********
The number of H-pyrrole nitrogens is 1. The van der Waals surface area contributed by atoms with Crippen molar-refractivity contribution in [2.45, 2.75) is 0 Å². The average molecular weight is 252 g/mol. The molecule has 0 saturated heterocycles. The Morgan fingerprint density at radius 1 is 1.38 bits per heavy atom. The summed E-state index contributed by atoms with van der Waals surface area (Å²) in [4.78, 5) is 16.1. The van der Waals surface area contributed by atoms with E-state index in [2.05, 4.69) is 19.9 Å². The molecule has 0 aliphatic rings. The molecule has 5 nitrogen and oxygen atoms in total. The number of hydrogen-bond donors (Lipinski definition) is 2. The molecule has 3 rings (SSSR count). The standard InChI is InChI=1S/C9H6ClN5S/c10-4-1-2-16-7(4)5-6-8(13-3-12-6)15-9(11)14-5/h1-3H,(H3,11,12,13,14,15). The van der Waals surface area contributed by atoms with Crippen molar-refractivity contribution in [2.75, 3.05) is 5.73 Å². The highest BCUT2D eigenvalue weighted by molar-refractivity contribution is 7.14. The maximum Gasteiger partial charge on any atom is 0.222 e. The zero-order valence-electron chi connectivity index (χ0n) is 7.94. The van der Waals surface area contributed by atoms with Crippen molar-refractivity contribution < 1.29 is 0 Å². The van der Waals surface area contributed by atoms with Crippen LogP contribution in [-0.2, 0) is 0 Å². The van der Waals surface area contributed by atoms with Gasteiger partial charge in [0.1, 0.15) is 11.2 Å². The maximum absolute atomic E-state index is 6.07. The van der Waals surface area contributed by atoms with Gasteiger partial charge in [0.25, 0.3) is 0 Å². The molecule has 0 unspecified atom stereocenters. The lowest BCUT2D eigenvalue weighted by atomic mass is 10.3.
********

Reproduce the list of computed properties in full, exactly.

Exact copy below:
The number of H-pyrrole nitrogens is 1. The van der Waals surface area contributed by atoms with Crippen molar-refractivity contribution in [2.45, 2.75) is 0 Å². The average molecular weight is 252 g/mol. The molecule has 0 saturated heterocycles. The Morgan fingerprint density at radius 1 is 1.38 bits per heavy atom. The summed E-state index contributed by atoms with van der Waals surface area (Å²) in [4.78, 5) is 16.1. The van der Waals surface area contributed by atoms with E-state index in [2.05, 4.69) is 19.9 Å². The molecule has 0 aliphatic rings. The molecule has 5 nitrogen and oxygen atoms in total. The number of hydrogen-bond donors (Lipinski definition) is 2. The molecule has 3 rings (SSSR count). The standard InChI is InChI=1S/C9H6ClN5S/c10-4-1-2-16-7(4)5-6-8(13-3-12-6)15-9(11)14-5/h1-3H,(H3,11,12,13,14,15). The van der Waals surface area contributed by atoms with Crippen molar-refractivity contribution in [2.75, 3.05) is 5.73 Å². The highest BCUT2D eigenvalue weighted by molar-refractivity contribution is 7.14. The maximum Gasteiger partial charge on any atom is 0.222 e. The zero-order valence-electron chi connectivity index (χ0n) is 7.94. The van der Waals surface area contributed by atoms with Crippen molar-refractivity contribution < 1.29 is 0 Å². The van der Waals surface area contributed by atoms with Crippen LogP contribution in [-0.2, 0) is 0 Å². The van der Waals surface area contributed by atoms with Gasteiger partial charge in [0.1, 0.15) is 11.2 Å². The maximum absolute atomic E-state index is 6.07. The van der Waals surface area contributed by atoms with Gasteiger partial charge in [0.25, 0.3) is 0 Å². The molecule has 0 unspecified atom stereocenters. The lowest BCUT2D eigenvalue weighted by atomic mass is 10.3.